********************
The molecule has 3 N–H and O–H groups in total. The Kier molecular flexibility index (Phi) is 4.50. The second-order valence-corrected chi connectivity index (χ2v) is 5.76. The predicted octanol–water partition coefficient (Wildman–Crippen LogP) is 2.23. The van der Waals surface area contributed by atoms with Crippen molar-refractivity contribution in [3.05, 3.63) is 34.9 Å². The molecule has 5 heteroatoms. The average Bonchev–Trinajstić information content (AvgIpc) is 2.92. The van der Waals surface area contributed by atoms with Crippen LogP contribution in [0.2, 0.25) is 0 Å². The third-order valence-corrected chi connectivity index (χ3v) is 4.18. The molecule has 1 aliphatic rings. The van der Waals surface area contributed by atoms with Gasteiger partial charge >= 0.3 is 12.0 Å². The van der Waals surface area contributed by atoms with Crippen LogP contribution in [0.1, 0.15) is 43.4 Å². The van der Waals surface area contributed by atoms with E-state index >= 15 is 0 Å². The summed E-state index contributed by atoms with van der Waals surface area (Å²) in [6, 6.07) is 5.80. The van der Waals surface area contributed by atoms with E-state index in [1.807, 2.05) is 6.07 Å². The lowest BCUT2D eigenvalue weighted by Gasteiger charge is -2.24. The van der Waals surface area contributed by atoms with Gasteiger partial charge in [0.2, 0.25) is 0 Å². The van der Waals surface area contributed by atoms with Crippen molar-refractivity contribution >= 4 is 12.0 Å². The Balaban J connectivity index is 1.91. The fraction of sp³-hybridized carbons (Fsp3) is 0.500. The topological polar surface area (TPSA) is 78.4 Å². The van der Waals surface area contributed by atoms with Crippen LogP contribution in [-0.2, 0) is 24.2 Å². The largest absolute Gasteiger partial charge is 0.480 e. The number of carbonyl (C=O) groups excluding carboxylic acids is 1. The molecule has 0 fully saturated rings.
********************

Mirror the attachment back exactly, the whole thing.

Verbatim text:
The molecule has 3 N–H and O–H groups in total. The Kier molecular flexibility index (Phi) is 4.50. The second-order valence-corrected chi connectivity index (χ2v) is 5.76. The predicted octanol–water partition coefficient (Wildman–Crippen LogP) is 2.23. The van der Waals surface area contributed by atoms with Crippen molar-refractivity contribution in [3.05, 3.63) is 34.9 Å². The molecule has 5 heteroatoms. The average Bonchev–Trinajstić information content (AvgIpc) is 2.92. The van der Waals surface area contributed by atoms with Crippen LogP contribution in [0.2, 0.25) is 0 Å². The third-order valence-corrected chi connectivity index (χ3v) is 4.18. The molecule has 1 aliphatic rings. The van der Waals surface area contributed by atoms with Gasteiger partial charge >= 0.3 is 12.0 Å². The van der Waals surface area contributed by atoms with Crippen LogP contribution in [0.1, 0.15) is 43.4 Å². The van der Waals surface area contributed by atoms with E-state index >= 15 is 0 Å². The summed E-state index contributed by atoms with van der Waals surface area (Å²) in [6, 6.07) is 5.80. The van der Waals surface area contributed by atoms with E-state index in [1.807, 2.05) is 6.07 Å². The lowest BCUT2D eigenvalue weighted by Gasteiger charge is -2.24. The van der Waals surface area contributed by atoms with Gasteiger partial charge in [0.2, 0.25) is 0 Å². The van der Waals surface area contributed by atoms with Crippen molar-refractivity contribution >= 4 is 12.0 Å². The Balaban J connectivity index is 1.91. The fraction of sp³-hybridized carbons (Fsp3) is 0.500. The topological polar surface area (TPSA) is 78.4 Å². The van der Waals surface area contributed by atoms with Crippen LogP contribution in [-0.2, 0) is 24.2 Å². The largest absolute Gasteiger partial charge is 0.480 e. The number of carbonyl (C=O) groups excluding carboxylic acids is 1. The molecule has 0 fully saturated rings.